These data show that, due to the U.S. population distributions, the largest proportion of LGBTQ youth live in southern states. This is particularly true for Black LGBTQ youth. LGBTQ youth in the South are no less likely to identify with emerging sexual orientation and gender identity labels, such as pansexual or nonbinary, and their use of pronouns outside of the gender binary is no less frequent than their LGBTQ peers in other regions of the country. However, despite these similarities, LGBTQ youth in the South report less access to affirmation and support of their identities through LGBTQ-affirming spaces, respect for their pronouns, protections from discrimination, harm and conversation therapy, and the ability to change their official documents to match their gender identity. Southern LGBTQ youth also reported slightly higher rates of seriously considering suicide and attempting suicide compared to youth in other regions of the U.S.
However, our findings underscore that southern LGBTQ youth who are affirmed in their identities and live in accepting places are less likely to attempt suicide. Having access to even just one LGBTQ-affirming space — one that allows LGBTQ youth to feel like they can be their authentic selves — significantly reduces a southern LGBTQ young person’s risk for suicide. Transgender and nonbinary youth living in the South were also less likely to attempt suicide when their identity was affirmed through respect for their pronouns and having the ability to change their official documents to match their gender identity. These findings illustrate the importance of a supportive environment for LGBTQ youth. Stakeholders working with youth in the South must be inclusive and supportive of LGBTQ identities as a means to promote positive mental health and well-being.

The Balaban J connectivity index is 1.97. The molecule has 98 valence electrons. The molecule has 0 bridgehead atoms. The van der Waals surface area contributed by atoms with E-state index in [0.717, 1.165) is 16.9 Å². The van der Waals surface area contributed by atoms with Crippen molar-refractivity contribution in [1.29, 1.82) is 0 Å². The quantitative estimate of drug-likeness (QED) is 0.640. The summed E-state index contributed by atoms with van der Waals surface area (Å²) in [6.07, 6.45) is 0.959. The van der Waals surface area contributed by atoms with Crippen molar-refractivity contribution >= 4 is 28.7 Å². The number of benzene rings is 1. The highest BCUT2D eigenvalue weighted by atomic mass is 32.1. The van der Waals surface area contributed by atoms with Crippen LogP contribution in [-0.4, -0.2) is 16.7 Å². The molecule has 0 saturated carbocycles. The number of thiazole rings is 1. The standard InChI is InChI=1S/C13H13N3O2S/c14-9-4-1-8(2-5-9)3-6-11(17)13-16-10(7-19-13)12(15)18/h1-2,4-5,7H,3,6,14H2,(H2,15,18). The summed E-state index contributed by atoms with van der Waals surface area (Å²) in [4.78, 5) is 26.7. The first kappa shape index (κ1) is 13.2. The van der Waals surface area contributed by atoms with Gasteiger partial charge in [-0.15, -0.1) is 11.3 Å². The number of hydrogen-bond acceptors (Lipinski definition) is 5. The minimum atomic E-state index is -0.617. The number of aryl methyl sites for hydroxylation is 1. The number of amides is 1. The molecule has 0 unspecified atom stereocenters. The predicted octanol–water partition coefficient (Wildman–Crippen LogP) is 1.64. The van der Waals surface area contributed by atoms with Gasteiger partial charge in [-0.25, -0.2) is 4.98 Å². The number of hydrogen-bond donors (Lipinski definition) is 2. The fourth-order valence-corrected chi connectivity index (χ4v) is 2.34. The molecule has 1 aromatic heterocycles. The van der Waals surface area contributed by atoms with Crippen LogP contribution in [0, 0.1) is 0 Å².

The Trevor Project is dedicated to finding ways to support LGBTQ youth in the South and bring awareness to their unique needs. Our Crisis Services are available 24/7 to any LGBTQ youth in need and our Advocacy Team continues to fight harmful legislation, as well as advancing protective legislation, for LGBTQ youth living in the South. Finally, our research will continue to explore risks and protective factors specific to southern LGBTQ youth to further understand and help prevent suicide among this group.
- Harless, C., M. Nanney, A.H. Johnson, A. Polaski, and J. Beach-Ferrara. (2019). The Report of the 2019 Southern LGBTQ Health Survey. Campaign for Southern Equality: Asheville, NC.
- Hatzenbuehler M. L. (2011). The social environment and suicide attempts in lesbian, gay, and bisexual youth. Pediatrics, 127(5), 896–903. https://doi-org.proxyiub.uits.iu.edu/10.1542/peds.2010-3020
- Movement Advancement Project (2021). Equality Maps Snapshot: LGBTQ Equality By State. https://www.lgbtmap.org/equality-maps/. Accessed 10/20/2021.
- The Williams Institute (2019). LGBT Demographic Data Interactive. Los Angeles, CA: The Williams Institute, UCLA School of Law.